Gallup has released the results of a new survey that purports to state the percentage of citizens that self-identify as gay or lesbian (see the chart above). Personally, I suspect that the numbers greatly under report the number of gays in anti-gay states such as Virginia where the number of closet cases seem to greatly out number gays who live openly. Don't believe me? Check out Craigslist's personals for Hampton Roads or dating/hookup sites like Adam4Adam. The percentage listed as "not out" or seeking "discretion" is huge. That's not to say there aren't good reasons to be in hiding in backward states like Virginia where even the state itself can fire LGBT employees simply because they are gay. Here are highlights from Gallup:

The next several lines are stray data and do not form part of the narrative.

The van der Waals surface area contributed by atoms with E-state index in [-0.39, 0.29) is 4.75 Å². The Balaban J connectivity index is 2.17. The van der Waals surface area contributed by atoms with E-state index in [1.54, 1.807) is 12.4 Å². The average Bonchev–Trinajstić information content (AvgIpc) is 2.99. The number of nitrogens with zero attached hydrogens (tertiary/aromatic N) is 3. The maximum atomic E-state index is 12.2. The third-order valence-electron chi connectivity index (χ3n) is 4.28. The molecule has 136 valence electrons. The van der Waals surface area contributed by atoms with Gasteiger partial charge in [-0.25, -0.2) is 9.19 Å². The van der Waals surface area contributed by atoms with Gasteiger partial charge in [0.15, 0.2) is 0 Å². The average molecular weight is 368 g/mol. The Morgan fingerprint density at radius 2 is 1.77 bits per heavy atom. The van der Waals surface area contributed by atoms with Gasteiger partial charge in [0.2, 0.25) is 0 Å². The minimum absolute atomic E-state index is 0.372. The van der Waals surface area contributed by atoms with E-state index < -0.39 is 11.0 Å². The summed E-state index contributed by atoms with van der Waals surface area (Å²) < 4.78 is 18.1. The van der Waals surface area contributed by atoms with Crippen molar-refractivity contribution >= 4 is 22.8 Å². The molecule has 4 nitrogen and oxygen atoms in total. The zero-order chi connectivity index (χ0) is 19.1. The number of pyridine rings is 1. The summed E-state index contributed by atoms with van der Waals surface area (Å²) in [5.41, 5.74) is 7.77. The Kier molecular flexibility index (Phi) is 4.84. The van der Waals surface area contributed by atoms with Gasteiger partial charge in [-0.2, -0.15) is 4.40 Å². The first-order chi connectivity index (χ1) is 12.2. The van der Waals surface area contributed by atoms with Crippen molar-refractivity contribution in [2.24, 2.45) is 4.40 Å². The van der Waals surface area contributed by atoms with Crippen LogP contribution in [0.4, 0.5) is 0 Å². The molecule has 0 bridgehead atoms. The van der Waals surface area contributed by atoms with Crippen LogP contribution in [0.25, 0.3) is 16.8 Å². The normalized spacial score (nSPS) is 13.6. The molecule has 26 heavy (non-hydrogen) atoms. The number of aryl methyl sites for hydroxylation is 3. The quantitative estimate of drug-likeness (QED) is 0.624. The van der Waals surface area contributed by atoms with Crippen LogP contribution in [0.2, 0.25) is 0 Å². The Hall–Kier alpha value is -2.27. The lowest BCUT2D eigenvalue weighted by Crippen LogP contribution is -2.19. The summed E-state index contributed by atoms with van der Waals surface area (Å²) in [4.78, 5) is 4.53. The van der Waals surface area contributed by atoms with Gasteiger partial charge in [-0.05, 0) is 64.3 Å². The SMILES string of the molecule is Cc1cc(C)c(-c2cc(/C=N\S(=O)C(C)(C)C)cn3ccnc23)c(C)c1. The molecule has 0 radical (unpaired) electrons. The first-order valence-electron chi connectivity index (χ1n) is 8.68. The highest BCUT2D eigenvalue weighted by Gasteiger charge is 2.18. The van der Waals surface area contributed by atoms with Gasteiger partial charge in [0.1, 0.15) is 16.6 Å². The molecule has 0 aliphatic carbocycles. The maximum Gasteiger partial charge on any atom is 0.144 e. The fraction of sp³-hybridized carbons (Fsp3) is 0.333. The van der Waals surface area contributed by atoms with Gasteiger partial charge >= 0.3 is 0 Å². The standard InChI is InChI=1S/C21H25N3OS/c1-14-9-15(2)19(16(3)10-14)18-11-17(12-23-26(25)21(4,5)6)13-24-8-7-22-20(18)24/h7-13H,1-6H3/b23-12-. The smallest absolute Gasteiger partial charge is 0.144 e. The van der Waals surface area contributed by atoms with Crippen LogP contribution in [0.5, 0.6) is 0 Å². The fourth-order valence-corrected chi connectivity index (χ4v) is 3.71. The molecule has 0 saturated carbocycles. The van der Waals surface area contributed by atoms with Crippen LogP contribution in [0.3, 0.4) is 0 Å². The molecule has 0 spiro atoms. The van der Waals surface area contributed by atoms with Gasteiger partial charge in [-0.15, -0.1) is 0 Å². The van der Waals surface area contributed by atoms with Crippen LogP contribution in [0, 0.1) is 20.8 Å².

The percentage of U.S. adults who identify as lesbian, gay, bisexual, or transgender (LGBT) ranges from 1.7% in North Dakota to 5.1% in Hawaii and 10% in the District of Columbia, according to Gallup surveys conducted from June-December 2012. Residents in the District of Columbia were most likely to identify as LGBT (10%). Among states, the highest percentage was in Hawaii (5.1%) and the lowest in North Dakota (1.7%), but all states are within two percentage points of the nationwide average of 3.5%.These results are based on responses to the question, "Do you, personally, identify as lesbian, gay, bisexual, or transgender?" included in 206,186 Gallup Daily tracking interviews conducted between June 1 and Dec. 30, 2012. This is the largest single study of the distribution of the LGBT population in the U.S. on record, and the first time a study has had large enough sample sizes to provide estimates of the LGBT population by state.Overall, the results from this analysis of LGBT identity by state may run counter to some stereotypes that portray the LGBT community as heavily grouped in certain states of the union. With the exception of the District of Columbia, the range in percentage LGBT is 3.4 percentage points, from 1.7% in North Dakota to 5.1% in Hawaii.Social climates that promote acceptance of or stigma toward LGBT individuals could affect how many adults disclose an LGBT identity. LGBT people who live in places where they feel accepted may be more likely than those who live in places where they feel stigmatized to reveal their sexual orientation or gender identity to a survey interviewer.In general, states where residents express more liberal views are more accepting of LGBT individuals, while socially conservative areas are less accepting. Of the 10 states and D.C. where at least 4% of respondents identified as LGBT, seven are among the most liberal states in the country. Conversely, six of 10 states with the lowest percentage of LGBT-identified adults are among the top 10 conservative states in the country.The states with proportionally larger LGBT populations generally have supportive LGBT legal climates. With the exception of South Dakota, all of the states that have LGBT populations of at least 4% have laws that prohibit discrimination based on sexual orientation and gender identity and allow same-sex couples to marry, enter into a civil union, or register as domestic partners. Of the 10 states with the lowest percentage of LGBT adults, only Iowa has such laws. Higher proportions of LGBT individuals in a state could also suggest that LGBT individuals move there in higher proportions than the general population does.States with high LGBT percentages tend to be more liberal and have more supportive LGBT legal climates, while those at the lower end of the LGBT spectrum are generally the most conservative. This suggests that one explanation for the variation across states is the relationship between the willingness to disclose LGBT identity and the environment of one's state of residence. It is also possible that LGBT adults make conscious choices to reside in certain states rather than others, but this possibility is difficult to assess and seems less likely.